special index scan at the last minute to see if we can avoid a page
split. I think that this is okay because in practice we can do it in a
reasonably targeted way. We will never do it with INSERTs, for example
(except in unique indexes, though only when we know that there are
duplicates because we saw them in _bt_check_unique()). In the worst
case we make non-HOT updates a bit slower...and I'm not even sure that
that's a bad thing when we don't manage to delete anything. After all,
non-HOT updates impose a huge cost on the system. They have "negative
externalities".

Another way to look at it is that the mechanism I propose to add takes
advantage of "convexity" [1]. (Actually, several of my indexing ideas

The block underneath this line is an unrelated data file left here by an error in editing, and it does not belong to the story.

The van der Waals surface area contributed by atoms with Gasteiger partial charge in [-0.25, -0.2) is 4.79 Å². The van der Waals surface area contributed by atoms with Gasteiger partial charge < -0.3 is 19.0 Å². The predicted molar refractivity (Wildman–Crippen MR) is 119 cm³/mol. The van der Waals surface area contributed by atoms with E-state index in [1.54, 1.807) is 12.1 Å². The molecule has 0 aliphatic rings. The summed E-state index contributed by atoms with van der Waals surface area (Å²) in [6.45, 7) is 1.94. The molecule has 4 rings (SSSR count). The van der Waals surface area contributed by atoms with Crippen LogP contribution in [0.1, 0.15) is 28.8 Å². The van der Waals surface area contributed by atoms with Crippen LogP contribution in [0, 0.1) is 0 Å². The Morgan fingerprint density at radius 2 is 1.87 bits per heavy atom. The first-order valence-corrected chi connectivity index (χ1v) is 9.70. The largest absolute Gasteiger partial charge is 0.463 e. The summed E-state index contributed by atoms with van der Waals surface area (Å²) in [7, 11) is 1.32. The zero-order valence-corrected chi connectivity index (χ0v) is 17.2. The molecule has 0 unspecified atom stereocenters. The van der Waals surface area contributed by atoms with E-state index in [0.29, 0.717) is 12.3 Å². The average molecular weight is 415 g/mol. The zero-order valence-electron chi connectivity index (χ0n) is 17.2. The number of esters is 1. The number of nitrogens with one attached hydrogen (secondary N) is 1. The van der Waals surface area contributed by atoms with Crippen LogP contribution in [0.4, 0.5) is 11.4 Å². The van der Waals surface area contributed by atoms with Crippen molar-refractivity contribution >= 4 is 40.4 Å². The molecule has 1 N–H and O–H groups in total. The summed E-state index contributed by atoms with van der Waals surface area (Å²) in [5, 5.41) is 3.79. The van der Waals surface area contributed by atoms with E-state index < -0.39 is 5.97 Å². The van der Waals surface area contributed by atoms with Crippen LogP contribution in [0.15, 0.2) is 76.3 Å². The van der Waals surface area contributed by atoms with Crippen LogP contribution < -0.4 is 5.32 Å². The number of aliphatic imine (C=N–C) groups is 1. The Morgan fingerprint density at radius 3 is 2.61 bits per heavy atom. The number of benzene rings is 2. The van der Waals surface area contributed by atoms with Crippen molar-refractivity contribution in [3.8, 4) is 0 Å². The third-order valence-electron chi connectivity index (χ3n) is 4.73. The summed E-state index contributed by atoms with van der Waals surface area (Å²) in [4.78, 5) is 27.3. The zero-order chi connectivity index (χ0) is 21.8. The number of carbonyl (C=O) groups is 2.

are based on similar principles -- like the nbtsplitloc.c stuff.)

Attached is v2. It controls the cost of visiting the heap by finding
the heap page that has the most TIDs that we might be able to kill
(among those that are duplicates on a leaf page). It also adds a
hinting mechanism to the executor to avoid uselessly applying the
optimization with INSERTs.

> I'm curious how cost of page deduplication is compared to cost of page split? Should we do deduplication of page will still remain 99% full?

It depends on how you measure it, but in general I would say that the
cost of traditional Postgres 13 deduplication is much lower.
Especially as measured in WAL volume. I also believe that the same is
true for this new delete deduplication mechanism. The way we determine
which heap pages to visit maximizes the chances that we'll get lucky
while minimizing the cost (currently we don't visit more than 2 heap
pages unless we get at least one kill -- I think I could be more
conservative here without losing much). A page split also has to
exclusive lock two other pages (the right sibling page and parent
page), so even the locking is perhaps better.

The attached patch can completely or almost completely avoid index